Microsoft has told staff to report any bugs they find in third-party software as part of a drive to increase the company's engagement with the security industry.
Any bugs found internally in non-Microsoft products will be reported to Microsoft Vulnerability Research (MSVR), which will contact other software vendors to sort out remediation and patching for the affected software.
However, Microsoft warned that the flaw will be disclosed if a company does not respond to the report, and every other attempt to contact them has failed.
"After a product or service is released, we feel security is a shared responsibility across the broad community," said Matt Thomlinson, Microsoft's Trustworthy Computing security general manager.
"Collaboration between security researchers and vendors is ultimately about preventing attacks and protecting the computing ecosystem. By working together through co-ordinated efforts when vulnerabilities are identified, we can effectively minimise customer risk while a solution is developed."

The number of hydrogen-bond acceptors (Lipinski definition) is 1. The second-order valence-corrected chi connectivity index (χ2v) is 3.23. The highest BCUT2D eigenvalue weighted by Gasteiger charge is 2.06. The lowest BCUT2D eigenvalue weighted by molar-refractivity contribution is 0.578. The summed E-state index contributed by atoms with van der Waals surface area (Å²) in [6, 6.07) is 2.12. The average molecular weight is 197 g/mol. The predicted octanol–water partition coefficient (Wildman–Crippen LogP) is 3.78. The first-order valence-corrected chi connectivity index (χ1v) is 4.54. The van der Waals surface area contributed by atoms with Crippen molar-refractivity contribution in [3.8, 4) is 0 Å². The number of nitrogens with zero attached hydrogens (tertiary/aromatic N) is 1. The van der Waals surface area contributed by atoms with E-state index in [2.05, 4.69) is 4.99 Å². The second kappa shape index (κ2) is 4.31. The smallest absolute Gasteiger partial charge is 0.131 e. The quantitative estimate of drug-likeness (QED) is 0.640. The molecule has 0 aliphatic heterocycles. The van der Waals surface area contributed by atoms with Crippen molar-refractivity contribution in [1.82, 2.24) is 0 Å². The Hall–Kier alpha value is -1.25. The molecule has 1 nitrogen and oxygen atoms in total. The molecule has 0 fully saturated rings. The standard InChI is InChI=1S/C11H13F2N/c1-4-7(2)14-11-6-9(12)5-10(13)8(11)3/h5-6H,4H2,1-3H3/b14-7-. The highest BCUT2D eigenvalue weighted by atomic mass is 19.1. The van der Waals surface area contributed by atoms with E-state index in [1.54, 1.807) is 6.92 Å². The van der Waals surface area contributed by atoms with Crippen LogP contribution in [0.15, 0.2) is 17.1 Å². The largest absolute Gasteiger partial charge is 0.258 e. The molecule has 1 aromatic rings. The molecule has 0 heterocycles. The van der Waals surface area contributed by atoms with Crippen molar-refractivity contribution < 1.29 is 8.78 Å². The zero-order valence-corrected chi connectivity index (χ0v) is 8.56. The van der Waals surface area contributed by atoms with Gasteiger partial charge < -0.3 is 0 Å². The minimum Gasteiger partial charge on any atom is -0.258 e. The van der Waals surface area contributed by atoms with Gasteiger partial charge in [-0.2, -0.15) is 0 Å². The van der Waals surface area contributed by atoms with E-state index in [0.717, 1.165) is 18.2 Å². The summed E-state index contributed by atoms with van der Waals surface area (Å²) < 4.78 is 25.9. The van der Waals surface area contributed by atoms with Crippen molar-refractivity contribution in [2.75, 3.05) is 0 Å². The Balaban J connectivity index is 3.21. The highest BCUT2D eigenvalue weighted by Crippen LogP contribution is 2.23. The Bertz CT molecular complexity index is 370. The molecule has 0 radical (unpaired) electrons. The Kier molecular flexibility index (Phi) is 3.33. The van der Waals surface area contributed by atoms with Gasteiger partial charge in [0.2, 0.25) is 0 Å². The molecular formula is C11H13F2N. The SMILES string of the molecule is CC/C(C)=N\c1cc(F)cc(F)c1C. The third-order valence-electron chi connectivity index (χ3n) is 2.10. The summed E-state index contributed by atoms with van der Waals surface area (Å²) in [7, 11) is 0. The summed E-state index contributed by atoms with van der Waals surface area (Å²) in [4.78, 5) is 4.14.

Under the MSVR policy, announced as Co-ordinated Vulnerability Disclosure last year, Microsoft has released information on two flaws in Google's Chrome browser and a single problem with Opera as part of a move towards fuller disclosure of software vulnerabilities.
The flaws include a vulnerability in versions of Chrome prior to the 6.0.472.59 build that allowed remote code execution in the browser's sandboxed area. Chrome 8.0.552.210 and earlier, and Opera 10.62 and earlier, were also vulnerable to an HTML5 vulnerability.
Microsoft has been taking increasing steps to integrate with the security industry, and follows HP/TippingPoint in having shifted to sharing vulnerabilities sooner rather than later, even if patches do not exist.
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